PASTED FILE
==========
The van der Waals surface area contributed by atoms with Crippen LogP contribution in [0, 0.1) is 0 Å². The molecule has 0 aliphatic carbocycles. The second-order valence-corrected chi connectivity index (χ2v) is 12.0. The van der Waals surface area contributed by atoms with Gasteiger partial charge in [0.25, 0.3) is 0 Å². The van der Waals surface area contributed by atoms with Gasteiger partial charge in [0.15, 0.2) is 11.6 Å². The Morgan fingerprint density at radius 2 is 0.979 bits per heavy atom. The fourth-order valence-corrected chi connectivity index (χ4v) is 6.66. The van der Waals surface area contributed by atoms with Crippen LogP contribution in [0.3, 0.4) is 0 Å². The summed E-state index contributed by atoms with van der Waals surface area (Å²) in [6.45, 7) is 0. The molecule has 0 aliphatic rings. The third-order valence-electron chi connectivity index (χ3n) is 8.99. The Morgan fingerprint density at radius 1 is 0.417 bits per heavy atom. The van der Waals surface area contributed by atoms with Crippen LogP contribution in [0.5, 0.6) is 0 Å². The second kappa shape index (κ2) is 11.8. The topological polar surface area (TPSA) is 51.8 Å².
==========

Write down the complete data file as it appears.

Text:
The van der Waals surface area contributed by atoms with Crippen LogP contribution in [0, 0.1) is 0 Å². The molecule has 0 aliphatic carbocycles. The second-order valence-corrected chi connectivity index (χ2v) is 12.0. The van der Waals surface area contributed by atoms with Gasteiger partial charge in [0.25, 0.3) is 0 Å². The van der Waals surface area contributed by atoms with Gasteiger partial charge in [0.15, 0.2) is 11.6 Å². The Morgan fingerprint density at radius 2 is 0.979 bits per heavy atom. The fourth-order valence-corrected chi connectivity index (χ4v) is 6.66. The van der Waals surface area contributed by atoms with Crippen LogP contribution in [0.3, 0.4) is 0 Å². The summed E-state index contributed by atoms with van der Waals surface area (Å²) in [6.45, 7) is 0. The molecule has 0 aliphatic rings. The third-order valence-electron chi connectivity index (χ3n) is 8.99. The Morgan fingerprint density at radius 1 is 0.417 bits per heavy atom. The van der Waals surface area contributed by atoms with Crippen LogP contribution in [0.5, 0.6) is 0 Å². The second kappa shape index (κ2) is 11.8. The topological polar surface area (TPSA) is 51.8 Å².